Selling safely

Owners and agents should act to shut out criminals.

July 21, 2002|By Adele Evans | Adele Evans,SPECIAL TO THE SUN

For years, Allison Neal, a Re/Max agent in Columbia, has been selling homes. Now it's her turn to sell her own, and she's taking every precaution.

Valuables will be removed.

Only agents with qualified buyers will be allowed into the home.

"And I'll try not to be there when the house is shown. I'll get out," she said.

As an agent, Neal knows all about protecting herself, and about protecting sellers and their homes while they are being marketed.

She knows to check the doors and windows in her home after showings to be sure nobody has unlocked them for later entry.

She knows not to let someone inspect her home without an appointment, or while she's home alone.

And if she goes on vacation, she makes sure her agent doesn't inform potential buyers that she's out of town. Nor will she leave hints - such as piles of mail or newspapers - that she's away.

Though serious crimes stemming from the home-selling process are rare, agents can't ignore possible threats.

In 1993, a Howard County agent died after being beaten and raped while she was showing a home in the Hunting Ridge section of Baltimore, sending shock waves through the real estate community across the country.

In a similar incident in 1995, a paroled convict with a history of mental illness approached a female agent in a suburban New York neighborhood. He lured her to a home under the pretense that he wanted to put it on the market. He beat her and killed her.

Agents aren't the only ones at risk. Sellers also need to be wary. The Elizabeth Smart abduction case in Utah is sending out ripples. The Smarts' home was on the market when she was abducted, and her disappearance might not be related to the house deal, but aspects of the case show that opening one's home to strangers can be dangerous.

The main question is whether selling a house can be an invitation to predators. The answer is yes, especially when precautions aren't taken.

Local brokerages and trade associations have adopted tighter safety policies and guidelines to minimize the dangers to homeowners and agents.

Sellers and agents are demanding more verification and prequalification of potential buyers before they set foot inside a home. Many agents aren't willing to hold open houses, especially by themselves. Industry officials say the safeguards are working.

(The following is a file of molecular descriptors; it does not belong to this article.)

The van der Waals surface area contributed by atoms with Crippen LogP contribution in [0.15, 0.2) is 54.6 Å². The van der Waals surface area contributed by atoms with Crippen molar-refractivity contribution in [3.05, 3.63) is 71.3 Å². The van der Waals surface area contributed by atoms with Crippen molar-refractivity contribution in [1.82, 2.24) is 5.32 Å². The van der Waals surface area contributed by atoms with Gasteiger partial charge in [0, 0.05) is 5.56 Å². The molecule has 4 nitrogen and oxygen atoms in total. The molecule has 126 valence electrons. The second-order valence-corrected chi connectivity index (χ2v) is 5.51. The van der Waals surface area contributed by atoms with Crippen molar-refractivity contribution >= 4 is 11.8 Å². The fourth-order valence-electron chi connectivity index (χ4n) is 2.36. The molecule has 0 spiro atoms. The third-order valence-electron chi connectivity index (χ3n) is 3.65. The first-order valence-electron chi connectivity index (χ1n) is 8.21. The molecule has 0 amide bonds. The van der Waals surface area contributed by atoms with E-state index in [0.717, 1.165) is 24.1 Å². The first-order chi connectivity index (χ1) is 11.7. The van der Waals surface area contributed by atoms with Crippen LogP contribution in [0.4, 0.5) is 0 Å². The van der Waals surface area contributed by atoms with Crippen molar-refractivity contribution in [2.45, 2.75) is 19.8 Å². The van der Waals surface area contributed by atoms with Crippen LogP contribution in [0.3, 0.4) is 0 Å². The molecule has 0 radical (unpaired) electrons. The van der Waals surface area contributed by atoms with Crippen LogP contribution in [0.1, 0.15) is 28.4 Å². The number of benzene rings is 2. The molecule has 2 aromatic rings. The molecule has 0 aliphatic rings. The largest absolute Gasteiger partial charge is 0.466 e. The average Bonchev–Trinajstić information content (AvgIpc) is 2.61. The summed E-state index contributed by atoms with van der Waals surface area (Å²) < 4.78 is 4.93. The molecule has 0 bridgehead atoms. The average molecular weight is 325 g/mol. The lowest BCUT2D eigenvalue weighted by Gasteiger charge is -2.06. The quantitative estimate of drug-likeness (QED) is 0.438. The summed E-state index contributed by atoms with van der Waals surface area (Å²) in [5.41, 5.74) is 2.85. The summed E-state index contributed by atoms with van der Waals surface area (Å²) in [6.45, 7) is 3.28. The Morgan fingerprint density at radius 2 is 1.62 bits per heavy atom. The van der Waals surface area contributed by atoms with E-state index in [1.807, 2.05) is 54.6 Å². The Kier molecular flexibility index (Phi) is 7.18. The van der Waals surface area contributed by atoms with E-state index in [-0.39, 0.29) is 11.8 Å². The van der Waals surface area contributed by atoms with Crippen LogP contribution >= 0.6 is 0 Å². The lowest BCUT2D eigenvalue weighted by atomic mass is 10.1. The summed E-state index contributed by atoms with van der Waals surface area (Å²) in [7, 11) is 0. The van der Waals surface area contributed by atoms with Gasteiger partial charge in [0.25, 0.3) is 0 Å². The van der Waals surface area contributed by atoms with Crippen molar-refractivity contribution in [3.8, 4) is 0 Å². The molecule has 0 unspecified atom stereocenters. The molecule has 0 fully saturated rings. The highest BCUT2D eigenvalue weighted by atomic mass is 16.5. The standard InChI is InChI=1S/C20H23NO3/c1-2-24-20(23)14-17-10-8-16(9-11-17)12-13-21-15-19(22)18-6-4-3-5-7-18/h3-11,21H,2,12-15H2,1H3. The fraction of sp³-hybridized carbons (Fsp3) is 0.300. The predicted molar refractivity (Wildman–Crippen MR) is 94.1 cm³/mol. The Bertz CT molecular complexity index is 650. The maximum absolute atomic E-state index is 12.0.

"Safety is better than ever now," said John Evans, chief operating officer at Coldwell Banker Residential Brokerage. "As a company, we're teaching safety for new associates, just like we teach ethics."

Guidelines issued

The Maryland Association of Realtors, with 18,000 members, has issued detailed guidelines for sellers and for agents who deal with strangers every day.

"More Realtors are becoming concerned about it," said Debbie Hager, the association's director of communications, who wrote and issued an article on safety after the killing of the Howard County woman. "It's an important issue."

The National Association of Realtors has established detailed guidelines and produced a safety video. Real estate agents are educated on security issues before they get their licenses.

Though the Baltimore County Police Department doesn't separate statistics for crimes involving the real estate business, officials say it's not a significant trend.

"Theft [during open houses] is an issue, but I'm not aware that it's major," said department spokesman Bill Toohey. "Casing [of a home] could happen and probably does. People need to take the standard precautions and lock up. It's amazing the number of people who leave windows open at night."

Is this lack of a trend a surprise? Toohey says not really.

"A lot of agents are street-smart today. They understand what can happen. In that sense, I'm not surprised at the low levels," Toohey said.

"Security relates to the area where the open houses are held," said Joseph T. "Jody" Landers, executive vice president of the Greater Baltimore Board of Realtors. "Mostly, in good areas, crime is low to start with. And in most cases, several people are there. ... There are watchful eyes. It's not a vacant home."

Biggest temptation

Open houses are probably the most tempting for potential real estate criminals. Dozens of people can walk through at the same time without having to show identification. There is little control or oversight, so theft is a possibility.

Even if agents have a sign-in roster at an open house, there's nothing to prevent someone from using a fake name or refusing to sign in. That is the only precaution taken at open houses. No official identification is required, and no video cameras are used.

"It's a scary proposition today," said Rick Ray, a veteran agent with Long & Foster Real Estate Inc. "I can't frisk them. They don't have to show me ID. And the registry ... you think they're going to write their real name? Some people don't like signing a registry and just put down `John Jones.'"

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